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Sumerian Beer May Have Been Alcohol-Free


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#1    BFB

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Posted 19 January 2012 - 09:38 AM

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The fermented cereal beverage enjoyed by Sumerians, so-called Sumerian beer, may have been alcohol-free, suggests a recent review of ancient Sumerian practices.

While ancient writings and vessel remnants show that Mesopotamia's inhabitants were fond of fermented cereal juice, how the brew was actually made is still a mystery.

To investigate the brewing technologies of Mesopotamia, the late Peter Damerow, a historian of science and cuneiform-writing scholar at the Max Planck Institute in Germany, reviewed archaeological finds of ancient beer production and consumption, as well as 4000-year-old cuneiform writings, which included Sumerian administrative documents and literary texts dealing with myths and legislation.


Sumerian Beer May Have Been Alcohol-Free

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#2    Mr_Snstr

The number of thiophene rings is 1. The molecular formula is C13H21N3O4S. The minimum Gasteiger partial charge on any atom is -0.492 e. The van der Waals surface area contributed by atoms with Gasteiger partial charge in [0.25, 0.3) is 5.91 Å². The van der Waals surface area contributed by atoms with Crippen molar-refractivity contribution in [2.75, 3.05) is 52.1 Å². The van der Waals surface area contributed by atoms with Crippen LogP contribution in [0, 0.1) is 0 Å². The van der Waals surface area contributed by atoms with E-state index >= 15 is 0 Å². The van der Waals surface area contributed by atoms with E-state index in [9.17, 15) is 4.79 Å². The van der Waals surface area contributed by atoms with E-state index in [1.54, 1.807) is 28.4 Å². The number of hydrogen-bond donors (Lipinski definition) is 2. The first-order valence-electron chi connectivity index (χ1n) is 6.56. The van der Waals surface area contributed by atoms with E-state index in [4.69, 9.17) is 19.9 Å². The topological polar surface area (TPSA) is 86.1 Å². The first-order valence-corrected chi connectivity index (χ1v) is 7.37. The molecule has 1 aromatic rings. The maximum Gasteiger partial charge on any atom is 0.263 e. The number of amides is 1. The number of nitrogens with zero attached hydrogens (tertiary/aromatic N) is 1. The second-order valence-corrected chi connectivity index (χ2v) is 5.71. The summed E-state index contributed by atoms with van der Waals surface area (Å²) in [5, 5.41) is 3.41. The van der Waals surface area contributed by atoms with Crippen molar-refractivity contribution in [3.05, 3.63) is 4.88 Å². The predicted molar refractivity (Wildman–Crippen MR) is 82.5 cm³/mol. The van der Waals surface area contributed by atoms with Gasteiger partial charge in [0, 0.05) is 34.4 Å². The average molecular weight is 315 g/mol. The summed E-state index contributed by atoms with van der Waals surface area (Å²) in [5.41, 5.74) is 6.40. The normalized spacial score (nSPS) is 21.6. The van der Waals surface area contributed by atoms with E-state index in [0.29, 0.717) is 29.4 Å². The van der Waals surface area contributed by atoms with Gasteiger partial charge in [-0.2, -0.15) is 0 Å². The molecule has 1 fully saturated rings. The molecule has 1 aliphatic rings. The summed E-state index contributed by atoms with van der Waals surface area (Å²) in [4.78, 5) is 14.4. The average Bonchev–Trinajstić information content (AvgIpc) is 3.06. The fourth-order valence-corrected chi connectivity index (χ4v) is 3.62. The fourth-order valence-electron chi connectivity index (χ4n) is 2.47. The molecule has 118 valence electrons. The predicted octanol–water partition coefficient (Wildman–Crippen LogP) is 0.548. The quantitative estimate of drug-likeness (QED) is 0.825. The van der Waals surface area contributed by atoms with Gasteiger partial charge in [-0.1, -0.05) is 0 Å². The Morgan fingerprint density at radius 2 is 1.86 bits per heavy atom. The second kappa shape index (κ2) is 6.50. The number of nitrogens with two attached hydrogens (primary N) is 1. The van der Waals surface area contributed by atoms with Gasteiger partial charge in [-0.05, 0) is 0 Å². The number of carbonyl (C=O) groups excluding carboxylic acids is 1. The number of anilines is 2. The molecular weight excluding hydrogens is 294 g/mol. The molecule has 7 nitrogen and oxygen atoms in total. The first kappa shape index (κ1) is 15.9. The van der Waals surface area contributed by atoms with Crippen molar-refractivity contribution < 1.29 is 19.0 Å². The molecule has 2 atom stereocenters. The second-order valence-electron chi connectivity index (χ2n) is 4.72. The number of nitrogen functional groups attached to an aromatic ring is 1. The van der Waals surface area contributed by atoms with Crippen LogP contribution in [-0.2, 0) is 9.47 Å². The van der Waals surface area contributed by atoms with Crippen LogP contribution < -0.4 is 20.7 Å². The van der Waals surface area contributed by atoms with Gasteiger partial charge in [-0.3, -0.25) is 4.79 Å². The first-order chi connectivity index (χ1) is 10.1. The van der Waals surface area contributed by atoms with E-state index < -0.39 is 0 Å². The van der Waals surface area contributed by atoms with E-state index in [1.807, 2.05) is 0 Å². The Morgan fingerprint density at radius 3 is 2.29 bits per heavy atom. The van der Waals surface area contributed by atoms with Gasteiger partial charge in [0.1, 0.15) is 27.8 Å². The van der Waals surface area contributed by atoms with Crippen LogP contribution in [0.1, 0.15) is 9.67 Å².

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Posted 19 January 2012 - 04:19 PM

I bet a lot of "beers" of old were highly sour or tart and would be unrecognizable as beer; as well as less alcoholic than we'd be expecting. If anyone has tried to wild ferment a beer it pretty much always gets taken over by lactic bacterias and ends up tasting like an accidental lambic. Add some fruit juice and it starts getting palatable though(matter of opinion); even kind of tasty(def matter of opinion); though tastes nothing like what most would consider beer. That and hops has only been used widely for several hundred years; which is pretty much in every modern brew.


#3    Taun

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Posted 19 January 2012 - 05:12 PM

View PostMr_Snstr, on 19 January 2012 - 04:19 PM, said:

I bet a lot of "beers" of old were highly sour or tart and would be unrecognizable as beer; as well as less alcoholic than we'd be expecting. If anyone has tried to wild ferment a beer it pretty much always gets taken over by lactic bacterias and ends up tasting like an accidental lambic. Add some fruit juice and it starts getting palatable though(matter of opinion); even kind of tasty(def matter of opinion); though tastes nothing like what most would consider beer. That and hops has only been used widely for several hundred years; which is pretty much in every modern brew.